Huntington's oldest cemetery, the Old Burying Ground on Main Street, seen...

Huntington's oldest cemetery, the Old Burying Ground on Main Street, seen here May 17, holds the graves of 67 Revolutionary War veterans.  Credit: Rick Kopstein

With an eye toward the future, the Town of Huntington is looking at the past as it — and the country — prepare for America’s 250th birthday.

The town board recently approved partnering with the Huntington Historical Society for a stewardship program to help restore 53 historical cemeteries that are the final resting place of the town’s earliest settlers. The town is turning to a stewardship program with a nonprofit because such organizations can more easily get grant funding, Huntington Town Historian Robert Hughes said.

“There are several granting agencies that will give money to a nonprofit organization but not to a municipality,” Hughes said. 

The historical society will serve as the applicant next fall to various foundations to get preservation grants. Hughes said grants generally are around $10,000.

Stephanie Gotard, executive director of the Huntington Historical Society, said the partnership was an easy way to support the town while benefiting important local historical sites.

“It’s an opportunity to make sure these cemeteries are in the best condition and show that our community respects these sacred sites and are doing our best ...to have them preserved,” Gotard said.

Participation in a program established in 2011 that called for volunteers to serve as the eyes and ears for the town’s cemeteries has been dwindling in recent years, Hughes said.

A bonus in joining with a nonprofit is that stewards who are volunteers with the historical society are readily available to take on tasks such as repairing and restoring broken and fallen stones.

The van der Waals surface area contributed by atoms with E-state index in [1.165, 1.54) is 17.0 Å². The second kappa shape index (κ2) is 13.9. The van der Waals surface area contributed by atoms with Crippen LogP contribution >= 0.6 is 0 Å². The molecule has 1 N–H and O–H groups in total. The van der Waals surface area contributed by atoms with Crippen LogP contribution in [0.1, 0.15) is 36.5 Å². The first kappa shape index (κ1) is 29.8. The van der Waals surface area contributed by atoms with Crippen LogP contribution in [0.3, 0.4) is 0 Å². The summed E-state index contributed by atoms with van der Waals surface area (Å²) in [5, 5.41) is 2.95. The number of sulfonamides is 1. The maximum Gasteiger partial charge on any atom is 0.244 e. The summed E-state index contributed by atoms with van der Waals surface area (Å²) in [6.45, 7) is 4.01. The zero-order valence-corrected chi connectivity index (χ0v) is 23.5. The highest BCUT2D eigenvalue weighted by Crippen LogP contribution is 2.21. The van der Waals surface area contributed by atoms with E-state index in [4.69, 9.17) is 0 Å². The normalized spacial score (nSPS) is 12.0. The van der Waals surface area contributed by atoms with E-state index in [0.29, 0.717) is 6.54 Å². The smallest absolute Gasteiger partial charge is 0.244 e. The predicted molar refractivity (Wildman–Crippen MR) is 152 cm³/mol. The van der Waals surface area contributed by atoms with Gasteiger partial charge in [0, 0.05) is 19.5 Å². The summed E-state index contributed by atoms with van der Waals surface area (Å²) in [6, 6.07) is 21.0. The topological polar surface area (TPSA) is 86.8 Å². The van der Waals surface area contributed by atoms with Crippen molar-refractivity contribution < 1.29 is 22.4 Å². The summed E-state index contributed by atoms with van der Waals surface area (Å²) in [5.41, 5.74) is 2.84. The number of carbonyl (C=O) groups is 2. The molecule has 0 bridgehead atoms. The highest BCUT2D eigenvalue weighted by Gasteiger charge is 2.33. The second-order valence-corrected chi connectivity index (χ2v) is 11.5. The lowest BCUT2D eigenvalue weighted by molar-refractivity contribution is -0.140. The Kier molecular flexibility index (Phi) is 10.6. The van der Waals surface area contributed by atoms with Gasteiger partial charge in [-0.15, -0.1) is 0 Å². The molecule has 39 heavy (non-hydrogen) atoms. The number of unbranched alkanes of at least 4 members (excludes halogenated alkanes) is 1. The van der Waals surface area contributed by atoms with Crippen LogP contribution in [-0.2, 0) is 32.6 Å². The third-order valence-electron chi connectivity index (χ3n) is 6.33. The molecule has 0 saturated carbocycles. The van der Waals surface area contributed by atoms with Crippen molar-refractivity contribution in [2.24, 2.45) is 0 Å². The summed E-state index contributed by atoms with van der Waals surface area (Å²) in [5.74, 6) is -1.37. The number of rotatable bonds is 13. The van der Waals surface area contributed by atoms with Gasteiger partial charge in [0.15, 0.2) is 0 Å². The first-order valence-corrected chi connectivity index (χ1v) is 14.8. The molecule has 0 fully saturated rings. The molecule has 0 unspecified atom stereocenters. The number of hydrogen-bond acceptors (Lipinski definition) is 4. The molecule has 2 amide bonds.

Local towns are responsible for the maintenance of cemeteries that no longer are used for public burial and don’t otherwise have a caretaker. The maintenance includes cutting the grass twice a year and putting up fences, Hughes said.

“The town is responsible for maintaining the cemeteries, and in times of limited budgets, you need all the help you can get,” Hughes said. “Grant funding really makes a difference in doing more than just the annual seasonal maintenance.”

While grant applications eventually will be submitted for most of the historic cemeteries, with America’s semiquincentennial birthday coming up, priority will be given to securing money for the town’s oldest cemetery, the Old Burying Ground on Main Street. Established in the mid-17th century, the cemetery holds the graves of 67 Revolutionary War veterans.

On a recent afternoon at the Old Burying Ground, Hughes was joined by Greenlawn resident Wayne Haddock, a member of the Long Island chapter of the National Society of Sons of the American Revolution, a nonprofit that promotes patriotism.

As part of the preparation for America’s big birthday in 2026, the group will be visiting historic cemeteries across Long Island installing signs noting that Revolutionary War veterans are buried there, posting names when possible.

Haddock is responsible for 19 sites in Huntington. “Some of the old cemeteries have been vandalized and damaged over the years and it would be fantastic to have them restored,” he said. 

Don’t despair if you are not a member of the historical society, Gotard said. There will be opportunities to help.

“There will be cleanups and they can always donate,” Gotard said.

The Town of Huntington and the Huntington Historical Society have partnered in a stewardship program for historic cemeteries that will also create opportunities to get grant money.

To volunteer, contact the society at info@huntingtonhistoricalsociety.org

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